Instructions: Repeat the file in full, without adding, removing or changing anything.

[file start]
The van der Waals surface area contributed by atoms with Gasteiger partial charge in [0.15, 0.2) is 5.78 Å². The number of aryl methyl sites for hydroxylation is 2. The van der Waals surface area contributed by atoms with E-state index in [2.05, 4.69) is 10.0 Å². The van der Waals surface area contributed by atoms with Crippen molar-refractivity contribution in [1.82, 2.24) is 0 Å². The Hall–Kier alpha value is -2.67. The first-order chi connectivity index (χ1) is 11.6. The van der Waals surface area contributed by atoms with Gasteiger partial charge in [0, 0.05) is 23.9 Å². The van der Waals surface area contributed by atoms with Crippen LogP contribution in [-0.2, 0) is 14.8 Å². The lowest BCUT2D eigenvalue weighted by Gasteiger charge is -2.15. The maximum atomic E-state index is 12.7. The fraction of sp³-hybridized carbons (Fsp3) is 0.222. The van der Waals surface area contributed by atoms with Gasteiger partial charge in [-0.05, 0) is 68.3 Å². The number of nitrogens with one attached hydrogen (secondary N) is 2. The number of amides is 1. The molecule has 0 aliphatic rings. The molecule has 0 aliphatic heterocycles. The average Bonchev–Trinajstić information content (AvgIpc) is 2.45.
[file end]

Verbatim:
The van der Waals surface area contributed by atoms with Gasteiger partial charge in [0.15, 0.2) is 5.78 Å². The number of aryl methyl sites for hydroxylation is 2. The van der Waals surface area contributed by atoms with E-state index in [2.05, 4.69) is 10.0 Å². The van der Waals surface area contributed by atoms with Crippen molar-refractivity contribution in [1.82, 2.24) is 0 Å². The Hall–Kier alpha value is -2.67. The first-order chi connectivity index (χ1) is 11.6. The van der Waals surface area contributed by atoms with Gasteiger partial charge in [0, 0.05) is 23.9 Å². The van der Waals surface area contributed by atoms with Crippen LogP contribution in [-0.2, 0) is 14.8 Å². The lowest BCUT2D eigenvalue weighted by Gasteiger charge is -2.15. The maximum atomic E-state index is 12.7. The fraction of sp³-hybridized carbons (Fsp3) is 0.222. The van der Waals surface area contributed by atoms with Gasteiger partial charge in [-0.05, 0) is 68.3 Å². The number of nitrogens with one attached hydrogen (secondary N) is 2. The number of amides is 1. The molecule has 0 aliphatic rings. The molecule has 0 aliphatic heterocycles. The average Bonchev–Trinajstić information content (AvgIpc) is 2.45.